As leaders, asking for help by delegating to our team is one of the most powerful ways we can can convey our trust, and cultivate an environment of nonjudgment.
I can ask for what I need, and you can ask for what you need. We can talk about how we feel without judgment. — Brené Brown*
For me, practicing nonjudgment, starts with how I judge myself. As a business leader, I try to hold myself to a high standard of performance, so that I can adequately lead my team.
For many of you entrepreneurs reading this, you know the struggle is real. Not only in the juggling of the challenges of being an entrepreneur, but also balancing that with our obligations to take care of ourselves, our families, and our important duties that we have in the community.
When I start with self judgment, I explore the question: “what standard am I actually holding myself to?” If the standard I am holding myself to is perfection, this will put me in a trap every time. Because, of course, perfection is impossible.
Perfect people also don’t ask for help, which means they are not vulnerable. When we lead by asking for help, and thoughtfully delegating to our team, we are communicating nonjudgment. Meaning, we are not judging ourselves, for not doing everything right perfectly and all of the time. And, we are also communicating that message to our team as to the same.
This is hard, and especially in a professional environment, where excellence is often the standard by which we are trained that we must live up to. In the culture of law, and other professional certifications, this is especially pervasive.
What is a possible solution? Consider asking your team to perform at a 90%, or 95% success level, instead of 100%.
This is daily practice and work for me, so I come to this particular post today with a lot of humility. I am still learning what this looks like for myself and my team.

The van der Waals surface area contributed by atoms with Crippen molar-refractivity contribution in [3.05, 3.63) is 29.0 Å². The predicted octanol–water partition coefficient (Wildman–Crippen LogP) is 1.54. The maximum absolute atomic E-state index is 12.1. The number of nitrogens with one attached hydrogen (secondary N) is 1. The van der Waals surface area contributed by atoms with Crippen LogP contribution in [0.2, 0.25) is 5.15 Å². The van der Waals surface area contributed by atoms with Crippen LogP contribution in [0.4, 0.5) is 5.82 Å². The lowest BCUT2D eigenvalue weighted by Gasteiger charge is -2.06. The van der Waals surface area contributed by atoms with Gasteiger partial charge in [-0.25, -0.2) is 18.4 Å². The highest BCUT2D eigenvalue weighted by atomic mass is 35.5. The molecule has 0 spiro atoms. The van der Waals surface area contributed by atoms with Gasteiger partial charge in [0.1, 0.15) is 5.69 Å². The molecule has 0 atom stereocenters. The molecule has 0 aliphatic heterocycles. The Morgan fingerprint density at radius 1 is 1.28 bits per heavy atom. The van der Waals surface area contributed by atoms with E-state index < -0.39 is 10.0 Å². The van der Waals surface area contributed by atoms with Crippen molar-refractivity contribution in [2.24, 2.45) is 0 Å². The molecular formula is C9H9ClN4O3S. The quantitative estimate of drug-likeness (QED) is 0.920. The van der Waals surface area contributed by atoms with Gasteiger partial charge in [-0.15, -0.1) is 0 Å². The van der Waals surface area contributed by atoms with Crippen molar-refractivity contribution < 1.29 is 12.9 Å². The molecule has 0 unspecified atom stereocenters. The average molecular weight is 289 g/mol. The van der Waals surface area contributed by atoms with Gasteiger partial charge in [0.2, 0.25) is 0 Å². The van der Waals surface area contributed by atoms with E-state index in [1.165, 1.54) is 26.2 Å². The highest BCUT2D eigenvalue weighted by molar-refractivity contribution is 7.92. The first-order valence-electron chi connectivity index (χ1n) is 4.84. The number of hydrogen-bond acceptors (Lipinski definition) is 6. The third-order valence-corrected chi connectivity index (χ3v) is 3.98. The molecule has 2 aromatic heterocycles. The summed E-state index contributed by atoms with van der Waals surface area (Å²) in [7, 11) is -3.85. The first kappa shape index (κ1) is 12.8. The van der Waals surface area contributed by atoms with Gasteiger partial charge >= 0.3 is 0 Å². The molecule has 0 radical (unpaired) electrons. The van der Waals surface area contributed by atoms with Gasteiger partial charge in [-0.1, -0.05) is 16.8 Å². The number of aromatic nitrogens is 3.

How does this practice impact profitability? The key answer is, the irony of nonjudgment, is it leads to less mistakes, instead of more.
When we give our team the leeway to make small mistakes along the way, it helps them learn and improve the likelihood of avoiding the bigger mistakes later. And, our clients feel this too, hopefully giving them permission to share with us more deeply and ask for help more fully.
Finally, for a small take away that you can do today, I welcome you to join me and using Brené Brown‘s perfect example of this: when you feel the smugness of judgment welling up, inside yourself, ask yourself: “what is this insecurity about?” I promise you, that you will learn a lot about non judgment from this daily practice.
We want to hear from you! Send us a message or email to share how you have built nonjudgment into your personal life, work environment or community.
Of course, contact us if you would like more information about how the concept of nonjudgment can be used to minimize legal issues in your company or help your company level up to meet the modern era.
*NOTE: Our theme for 2020 is “Where the Rubber Meets the Road,” and includes the Elements of Trust, outlined in the book, Dare to Lead, by Brené Brown. They are: Boundaries, Reliability, Accountability, Vault, Integrity, Nonjudgment, and Generosity, aka “BRAVING.” All quotes, unless stated otherwise, are to this book.